5. Some advice
Dads are really good at giving advice but how about this Father’s Day give your dad some much needed words of wisdom. Print them on a poster, make them into a card, write them on the floor with chalk. Find the most creative way to show him much you care. :)

Martin Creed, Work No. 203: EVERYTHING IS GOING TO BE ALRIGHT 1999 © Martin Creed

Martin Creed, Work No. 203: EVERYTHING IS GOING TO BE ALRIGHT 1999 © Martin Creed

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HOMEWORK HELP: GEORGE STUBBS

Posted 10 June 2015 by Kat

He’s a pretty popular guy on My Gallery, but who is George Stubbs?

George Stubbs was Britain’s greatest sporting painter and is most famous for his paintings of horses, like the artwork below.

George Stubbs, Horse Frightened by a Lion ?exhibited 1763 c. Tate

George Stubbs, Horse Frightened by a Lion ? exhibited 1763 c. Tate

Stubbs taught himself how to draw and paint. He spent many days at home drawing and studying, and later he became an anatomy teacher at a hospital in York, England. This meant he taught students about how human and animal bodies work. Then in 1756 he decided to write a book on the anatomy of a horse. The book was a really popular and soon rich men were asking Stubbs to paint their horses.

George Stubbs, A Grey Hunter with a Groom and a Greyhound at Creswell Crags c.1762–4 c. Tate

George Stubbs, A Grey Hunter with a Groom and a Greyhound at Creswell Crags c.1762–4 c. Tate

Until the invention of the train and the motorcar, the best form of transport on land was a horse. In the mid 1700s when Stubbs was alive, horse breeding and racing became popular. All the rich men and women would go to the races and the horses were so famous that everybody knew their names (a bit like the way we know footballers’ names now).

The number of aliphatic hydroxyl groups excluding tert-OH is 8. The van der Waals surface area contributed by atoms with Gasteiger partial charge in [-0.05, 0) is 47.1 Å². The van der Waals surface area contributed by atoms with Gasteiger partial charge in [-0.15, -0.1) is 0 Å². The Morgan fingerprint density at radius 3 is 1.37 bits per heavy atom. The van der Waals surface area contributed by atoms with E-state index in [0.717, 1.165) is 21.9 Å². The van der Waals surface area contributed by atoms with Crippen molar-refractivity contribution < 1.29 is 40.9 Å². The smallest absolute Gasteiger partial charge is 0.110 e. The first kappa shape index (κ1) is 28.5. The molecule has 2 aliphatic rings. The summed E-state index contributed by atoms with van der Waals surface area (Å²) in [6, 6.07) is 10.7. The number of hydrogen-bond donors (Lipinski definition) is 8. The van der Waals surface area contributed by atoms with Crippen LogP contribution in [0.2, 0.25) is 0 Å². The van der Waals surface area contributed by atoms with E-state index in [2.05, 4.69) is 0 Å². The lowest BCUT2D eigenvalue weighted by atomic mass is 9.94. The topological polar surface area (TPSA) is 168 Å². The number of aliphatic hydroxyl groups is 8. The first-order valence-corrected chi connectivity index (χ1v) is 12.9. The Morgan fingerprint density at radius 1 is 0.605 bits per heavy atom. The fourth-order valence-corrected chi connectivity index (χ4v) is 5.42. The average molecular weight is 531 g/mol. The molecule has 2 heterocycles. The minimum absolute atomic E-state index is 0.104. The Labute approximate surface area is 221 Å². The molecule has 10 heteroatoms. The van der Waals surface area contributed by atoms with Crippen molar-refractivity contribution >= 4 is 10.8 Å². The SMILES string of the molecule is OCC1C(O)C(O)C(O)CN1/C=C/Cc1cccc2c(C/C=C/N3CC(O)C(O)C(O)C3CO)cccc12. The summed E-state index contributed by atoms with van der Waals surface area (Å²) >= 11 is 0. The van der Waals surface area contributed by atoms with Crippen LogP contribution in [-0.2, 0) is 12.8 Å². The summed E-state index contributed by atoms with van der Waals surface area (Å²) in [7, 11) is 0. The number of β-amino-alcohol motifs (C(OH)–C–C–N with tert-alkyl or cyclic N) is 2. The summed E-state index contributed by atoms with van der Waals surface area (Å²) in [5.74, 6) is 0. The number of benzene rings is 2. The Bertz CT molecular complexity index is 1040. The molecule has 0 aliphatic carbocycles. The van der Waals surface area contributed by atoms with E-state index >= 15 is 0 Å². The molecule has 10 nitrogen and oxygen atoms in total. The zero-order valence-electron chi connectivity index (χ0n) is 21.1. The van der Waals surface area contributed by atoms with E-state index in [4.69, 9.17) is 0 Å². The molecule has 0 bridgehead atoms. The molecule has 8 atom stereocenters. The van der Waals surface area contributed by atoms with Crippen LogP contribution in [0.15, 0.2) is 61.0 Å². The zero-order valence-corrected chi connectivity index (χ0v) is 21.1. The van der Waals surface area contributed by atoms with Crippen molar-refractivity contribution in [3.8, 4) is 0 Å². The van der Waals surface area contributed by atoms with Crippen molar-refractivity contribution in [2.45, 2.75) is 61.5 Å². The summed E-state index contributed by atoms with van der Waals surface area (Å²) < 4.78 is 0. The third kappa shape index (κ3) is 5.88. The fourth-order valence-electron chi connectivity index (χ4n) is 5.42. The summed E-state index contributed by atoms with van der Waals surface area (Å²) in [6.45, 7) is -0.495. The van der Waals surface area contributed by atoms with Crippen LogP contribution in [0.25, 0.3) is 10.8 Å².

Many of the horses Stubbs painted belonged to members of The Jockey Club. Here is a painting of a horse owned by one of the founding members of the Jockey Club. The horse’s name is Otho and the painting celebrates Otho winning at the Newmarket races.

George Stubbs, Otho, with John Larkin up 1768 c. Tate

George Stubbs, Otho, with John Larkin up 1768 c. Tate

What made Stubbs a great painter of horses was that he really loved horses and cared about them alot. Have a look at this picture of a grey stallion, Horse In The Shade of a Wood. There is no owner or jockey here, just a horse alone in the landscape. The horse is free, but there is still sadness in its eyes. Do you think Stubbs sometimes felt sorry for the horses he painted?

George Stubbs, Horse in the Shade of a Wood 1780 c. Tate

George Stubbs, Horse in the Shade of a Wood 1780 c. Tate

Stubbs liked drawing all animals, especially ones from exotic countries. He loved finding out about new species like zebras, cheetahs and moose.

George Stubbs, Leopards at Play 1780 c. Tate

George Stubbs, Leopards at Play 1780 c. Tate

Attributed to George Stubbs, Study of an Eagle date not known c. Tate

Attributed to George Stubbs, Study of an Eagle date not known c. Tate

I wonder what these animals are thinking…Have you ever gone to a zoo or farm and drawn the animals? Do you think you could capture their movements or how they growl and chirp? Maybe you could be inspired by George Stubbs to draw your own pet? If you have already, upload it on to My Gallery, like others below!

My Horse, by Diamond Animal, aged 8 from UK

My Horse, by Diamond Animal, 8 from UK

Fish By Anastasia, 13, from Devon

Fish By Anastasia, 13, from Devon

The Dog, By Legendary Man, 12 from London

The Dog, By Legendary Man, 12 from London